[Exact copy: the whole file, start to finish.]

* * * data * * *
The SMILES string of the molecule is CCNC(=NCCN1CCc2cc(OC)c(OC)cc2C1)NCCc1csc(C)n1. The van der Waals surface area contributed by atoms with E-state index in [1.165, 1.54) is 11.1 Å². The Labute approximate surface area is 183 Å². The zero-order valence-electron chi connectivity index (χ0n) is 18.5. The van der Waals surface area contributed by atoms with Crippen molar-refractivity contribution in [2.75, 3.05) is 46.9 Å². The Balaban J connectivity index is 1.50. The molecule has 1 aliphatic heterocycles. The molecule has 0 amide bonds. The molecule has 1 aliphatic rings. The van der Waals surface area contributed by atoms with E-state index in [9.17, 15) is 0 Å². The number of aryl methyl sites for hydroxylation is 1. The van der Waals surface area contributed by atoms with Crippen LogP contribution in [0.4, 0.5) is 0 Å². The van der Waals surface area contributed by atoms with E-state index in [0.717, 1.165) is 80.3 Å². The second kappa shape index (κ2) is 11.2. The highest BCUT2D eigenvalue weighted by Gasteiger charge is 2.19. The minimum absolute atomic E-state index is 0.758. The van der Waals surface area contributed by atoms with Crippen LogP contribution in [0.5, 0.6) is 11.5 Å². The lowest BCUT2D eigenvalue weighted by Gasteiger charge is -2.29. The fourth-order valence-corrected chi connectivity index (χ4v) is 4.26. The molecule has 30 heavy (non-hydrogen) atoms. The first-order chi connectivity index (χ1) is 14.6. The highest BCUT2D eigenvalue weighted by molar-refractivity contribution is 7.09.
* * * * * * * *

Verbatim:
The SMILES string of the molecule is CCNC(=NCCN1CCc2cc(OC)c(OC)cc2C1)NCCc1csc(C)n1. The van der Waals surface area contributed by atoms with E-state index in [1.165, 1.54) is 11.1 Å². The Labute approximate surface area is 183 Å². The zero-order valence-electron chi connectivity index (χ0n) is 18.5. The van der Waals surface area contributed by atoms with Crippen molar-refractivity contribution in [2.75, 3.05) is 46.9 Å². The Balaban J connectivity index is 1.50. The molecule has 1 aliphatic heterocycles. The molecule has 0 amide bonds. The molecule has 1 aliphatic rings. The van der Waals surface area contributed by atoms with E-state index in [9.17, 15) is 0 Å². The number of aryl methyl sites for hydroxylation is 1. The van der Waals surface area contributed by atoms with Crippen LogP contribution in [0.4, 0.5) is 0 Å². The van der Waals surface area contributed by atoms with E-state index in [0.717, 1.165) is 80.3 Å². The second kappa shape index (κ2) is 11.2. The highest BCUT2D eigenvalue weighted by Gasteiger charge is 2.19. The minimum absolute atomic E-state index is 0.758. The van der Waals surface area contributed by atoms with Crippen LogP contribution in [0.5, 0.6) is 11.5 Å². The lowest BCUT2D eigenvalue weighted by Gasteiger charge is -2.29. The fourth-order valence-corrected chi connectivity index (χ4v) is 4.26. The molecule has 30 heavy (non-hydrogen) atoms. The first-order chi connectivity index (χ1) is 14.6. The highest BCUT2D eigenvalue weighted by molar-refractivity contribution is 7.09.